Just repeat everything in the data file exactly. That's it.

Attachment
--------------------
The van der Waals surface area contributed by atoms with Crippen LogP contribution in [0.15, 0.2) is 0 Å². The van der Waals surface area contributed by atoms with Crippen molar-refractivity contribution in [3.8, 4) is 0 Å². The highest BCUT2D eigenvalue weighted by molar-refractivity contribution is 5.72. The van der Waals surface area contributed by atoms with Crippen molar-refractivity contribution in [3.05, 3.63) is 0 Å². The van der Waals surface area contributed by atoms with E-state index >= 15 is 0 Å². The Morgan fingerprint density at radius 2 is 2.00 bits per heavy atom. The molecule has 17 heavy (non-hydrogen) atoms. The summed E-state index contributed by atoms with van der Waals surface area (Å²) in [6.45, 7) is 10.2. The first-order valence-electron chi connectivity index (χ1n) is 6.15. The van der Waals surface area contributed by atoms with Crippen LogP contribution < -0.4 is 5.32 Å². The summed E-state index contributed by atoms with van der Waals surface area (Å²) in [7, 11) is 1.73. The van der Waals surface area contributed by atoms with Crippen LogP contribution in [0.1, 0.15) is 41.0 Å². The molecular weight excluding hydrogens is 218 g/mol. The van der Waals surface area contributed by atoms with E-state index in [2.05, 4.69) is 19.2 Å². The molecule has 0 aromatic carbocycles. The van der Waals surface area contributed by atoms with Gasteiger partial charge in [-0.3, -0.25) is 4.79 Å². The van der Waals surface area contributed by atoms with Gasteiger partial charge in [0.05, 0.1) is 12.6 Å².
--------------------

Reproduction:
The van der Waals surface area contributed by atoms with Crippen LogP contribution in [0.15, 0.2) is 0 Å². The van der Waals surface area contributed by atoms with Crippen molar-refractivity contribution in [3.8, 4) is 0 Å². The highest BCUT2D eigenvalue weighted by molar-refractivity contribution is 5.72. The van der Waals surface area contributed by atoms with Crippen molar-refractivity contribution in [3.05, 3.63) is 0 Å². The van der Waals surface area contributed by atoms with E-state index >= 15 is 0 Å². The Morgan fingerprint density at radius 2 is 2.00 bits per heavy atom. The molecule has 17 heavy (non-hydrogen) atoms. The summed E-state index contributed by atoms with van der Waals surface area (Å²) in [6.45, 7) is 10.2. The first-order valence-electron chi connectivity index (χ1n) is 6.15. The van der Waals surface area contributed by atoms with Crippen LogP contribution < -0.4 is 5.32 Å². The summed E-state index contributed by atoms with van der Waals surface area (Å²) in [7, 11) is 1.73. The van der Waals surface area contributed by atoms with Crippen LogP contribution in [0.1, 0.15) is 41.0 Å². The molecular weight excluding hydrogens is 218 g/mol. The van der Waals surface area contributed by atoms with E-state index in [2.05, 4.69) is 19.2 Å². The molecule has 0 aromatic carbocycles. The van der Waals surface area contributed by atoms with Gasteiger partial charge in [-0.3, -0.25) is 4.79 Å². The van der Waals surface area contributed by atoms with Gasteiger partial charge in [0.05, 0.1) is 12.6 Å².